We kept pressing that “snooze button” on the alarm and slept through the takeover; but we are awake now and we are aware now that we must circle our wagons tightly, grit our teeth and vote for some weaklings in hopes of propping them up. Big headlines with big pictures on the front page of the Star today; Trump and Donnelly in a pictorial face-to-face with the headline, “Trump is leaning on Donnelly to support high court nominee”. This is NOT news to anyone on this blog, and probably not throughout the state of Indiana or much of the country; the news will be Donnelly’s decision. And Donnelly cannot be counted on to uphold loyalty to his oath to protect his constituents and the Constitution of the United States of America. Donnelly’s campaign is already being supported by a Republican contingent in Indiana; where his loyalties lie will be known before the November election…forcing us to make a decision to effect all of us due to the outcome of the makeup of SCOTUS.


    Join in efforts to register voters

    Do your research and know your stuff and then…

    Pick one or two candidates to support and volunteer to help them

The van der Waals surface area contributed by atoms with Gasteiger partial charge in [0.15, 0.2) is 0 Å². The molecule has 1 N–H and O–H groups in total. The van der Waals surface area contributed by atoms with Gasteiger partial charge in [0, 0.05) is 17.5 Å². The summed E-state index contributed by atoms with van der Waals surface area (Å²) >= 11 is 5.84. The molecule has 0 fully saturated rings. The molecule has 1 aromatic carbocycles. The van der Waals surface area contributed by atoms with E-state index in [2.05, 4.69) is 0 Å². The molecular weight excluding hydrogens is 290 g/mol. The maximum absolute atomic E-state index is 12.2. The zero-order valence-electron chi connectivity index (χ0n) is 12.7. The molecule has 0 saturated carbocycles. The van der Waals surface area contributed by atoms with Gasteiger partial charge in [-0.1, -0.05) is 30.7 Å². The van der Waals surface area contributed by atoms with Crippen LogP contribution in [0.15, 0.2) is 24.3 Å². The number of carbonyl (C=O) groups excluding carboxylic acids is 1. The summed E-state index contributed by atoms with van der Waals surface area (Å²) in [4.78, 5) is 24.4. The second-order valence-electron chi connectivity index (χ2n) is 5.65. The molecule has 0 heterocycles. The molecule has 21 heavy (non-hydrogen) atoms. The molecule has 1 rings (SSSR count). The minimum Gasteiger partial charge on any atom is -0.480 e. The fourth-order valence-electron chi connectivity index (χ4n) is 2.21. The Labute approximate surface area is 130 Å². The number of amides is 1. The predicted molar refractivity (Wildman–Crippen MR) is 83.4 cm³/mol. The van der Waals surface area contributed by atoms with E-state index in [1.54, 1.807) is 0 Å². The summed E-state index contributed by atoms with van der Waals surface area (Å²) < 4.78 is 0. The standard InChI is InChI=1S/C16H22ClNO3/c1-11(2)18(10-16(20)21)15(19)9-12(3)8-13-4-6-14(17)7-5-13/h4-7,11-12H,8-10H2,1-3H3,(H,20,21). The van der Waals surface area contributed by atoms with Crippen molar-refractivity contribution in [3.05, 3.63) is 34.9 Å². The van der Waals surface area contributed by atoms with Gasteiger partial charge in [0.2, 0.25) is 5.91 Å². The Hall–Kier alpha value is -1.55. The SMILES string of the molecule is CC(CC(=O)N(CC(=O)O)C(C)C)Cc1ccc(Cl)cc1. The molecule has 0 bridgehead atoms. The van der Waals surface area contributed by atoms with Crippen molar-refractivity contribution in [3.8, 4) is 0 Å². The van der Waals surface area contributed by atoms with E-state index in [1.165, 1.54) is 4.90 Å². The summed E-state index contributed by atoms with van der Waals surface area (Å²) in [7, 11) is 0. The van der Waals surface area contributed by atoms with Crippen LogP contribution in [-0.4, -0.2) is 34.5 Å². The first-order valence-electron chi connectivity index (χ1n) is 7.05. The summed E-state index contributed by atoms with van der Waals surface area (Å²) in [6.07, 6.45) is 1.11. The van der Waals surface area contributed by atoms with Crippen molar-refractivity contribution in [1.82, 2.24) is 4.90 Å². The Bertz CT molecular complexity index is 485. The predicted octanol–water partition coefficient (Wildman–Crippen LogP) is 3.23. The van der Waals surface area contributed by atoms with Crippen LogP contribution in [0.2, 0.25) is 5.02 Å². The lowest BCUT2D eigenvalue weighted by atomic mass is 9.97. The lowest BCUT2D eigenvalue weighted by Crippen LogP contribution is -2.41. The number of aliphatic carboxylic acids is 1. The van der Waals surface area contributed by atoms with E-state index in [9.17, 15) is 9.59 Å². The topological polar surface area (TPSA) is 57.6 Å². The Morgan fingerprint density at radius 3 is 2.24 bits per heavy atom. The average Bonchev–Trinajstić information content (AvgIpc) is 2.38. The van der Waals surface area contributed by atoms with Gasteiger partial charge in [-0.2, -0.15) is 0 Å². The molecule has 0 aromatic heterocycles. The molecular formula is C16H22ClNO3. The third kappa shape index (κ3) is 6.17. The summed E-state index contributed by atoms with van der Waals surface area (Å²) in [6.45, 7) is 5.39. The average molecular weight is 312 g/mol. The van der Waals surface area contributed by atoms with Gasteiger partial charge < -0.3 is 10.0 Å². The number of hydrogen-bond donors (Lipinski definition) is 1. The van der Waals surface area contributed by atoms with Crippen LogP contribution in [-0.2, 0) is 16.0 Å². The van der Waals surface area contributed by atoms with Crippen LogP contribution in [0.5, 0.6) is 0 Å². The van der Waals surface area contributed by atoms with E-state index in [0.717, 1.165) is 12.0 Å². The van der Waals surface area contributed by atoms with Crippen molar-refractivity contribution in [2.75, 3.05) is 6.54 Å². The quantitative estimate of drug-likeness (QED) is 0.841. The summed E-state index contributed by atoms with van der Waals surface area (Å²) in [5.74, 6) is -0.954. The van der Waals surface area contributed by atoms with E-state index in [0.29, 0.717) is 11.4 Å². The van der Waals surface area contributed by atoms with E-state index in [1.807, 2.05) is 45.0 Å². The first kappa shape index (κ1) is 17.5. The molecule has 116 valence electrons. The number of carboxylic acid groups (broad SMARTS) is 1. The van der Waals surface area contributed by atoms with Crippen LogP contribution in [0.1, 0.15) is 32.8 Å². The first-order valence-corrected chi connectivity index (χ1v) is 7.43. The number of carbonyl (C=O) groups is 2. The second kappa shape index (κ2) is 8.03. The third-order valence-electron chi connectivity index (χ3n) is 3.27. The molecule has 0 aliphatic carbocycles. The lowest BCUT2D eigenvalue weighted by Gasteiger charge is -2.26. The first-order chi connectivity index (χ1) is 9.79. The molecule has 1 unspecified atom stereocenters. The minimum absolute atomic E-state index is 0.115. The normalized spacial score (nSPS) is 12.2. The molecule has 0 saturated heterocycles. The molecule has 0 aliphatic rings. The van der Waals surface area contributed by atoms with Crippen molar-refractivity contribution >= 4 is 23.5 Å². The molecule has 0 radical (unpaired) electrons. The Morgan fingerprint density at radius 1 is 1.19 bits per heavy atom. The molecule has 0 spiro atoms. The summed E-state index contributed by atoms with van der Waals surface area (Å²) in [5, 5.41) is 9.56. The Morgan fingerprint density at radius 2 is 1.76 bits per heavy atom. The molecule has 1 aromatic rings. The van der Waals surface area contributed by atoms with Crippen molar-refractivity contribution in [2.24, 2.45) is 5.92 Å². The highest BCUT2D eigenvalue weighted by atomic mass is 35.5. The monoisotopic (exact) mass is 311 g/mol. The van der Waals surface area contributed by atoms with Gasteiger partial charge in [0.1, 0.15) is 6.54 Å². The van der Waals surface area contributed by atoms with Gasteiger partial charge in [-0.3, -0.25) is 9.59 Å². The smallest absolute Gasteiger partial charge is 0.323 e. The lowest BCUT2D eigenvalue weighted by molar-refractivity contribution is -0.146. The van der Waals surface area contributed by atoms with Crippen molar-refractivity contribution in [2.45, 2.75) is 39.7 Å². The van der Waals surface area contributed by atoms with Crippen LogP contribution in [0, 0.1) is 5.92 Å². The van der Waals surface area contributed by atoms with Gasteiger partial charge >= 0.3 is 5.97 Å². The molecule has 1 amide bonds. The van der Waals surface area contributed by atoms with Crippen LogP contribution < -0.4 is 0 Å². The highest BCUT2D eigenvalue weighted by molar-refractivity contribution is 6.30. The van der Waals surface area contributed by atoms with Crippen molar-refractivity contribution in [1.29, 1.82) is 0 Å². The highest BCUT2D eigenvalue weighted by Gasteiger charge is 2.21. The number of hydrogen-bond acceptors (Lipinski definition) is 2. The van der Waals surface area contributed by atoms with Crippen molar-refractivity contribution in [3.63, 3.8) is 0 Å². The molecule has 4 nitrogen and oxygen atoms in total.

Send $$$ to candidates you support… NOW and again in the fall

    Attend as many rallies for your candidates as possible

    Speak out for your candidate and against the opposition

    Put up the yard sign, slap on the bumper sticker

    Don’t wait for someone else to organize your efforts… be self organized and get going!

  4. Theresa; I support your list, the donation to candidates brought a question to mind. Those offers to double, triple or quadruple my amount; if they have the money to donate, why do they not just donate it? My donations have nothing to do with other donors. At this time I am unable to continue donating; have had thousands of unexpected and unavoidable expenses at the time when my donations are needed most. This worries me because it is well known that the 1% who use Citizens United to their advantage buying elected officials puts us on an uneven playing field. Add to this equation for millions of suffering Americans the rising costs of all food, goods and services and we are at a disadvantage which cannot be overcome. Especially for the families who need the current administration ousted before they sink to poverty levels they may not recover from.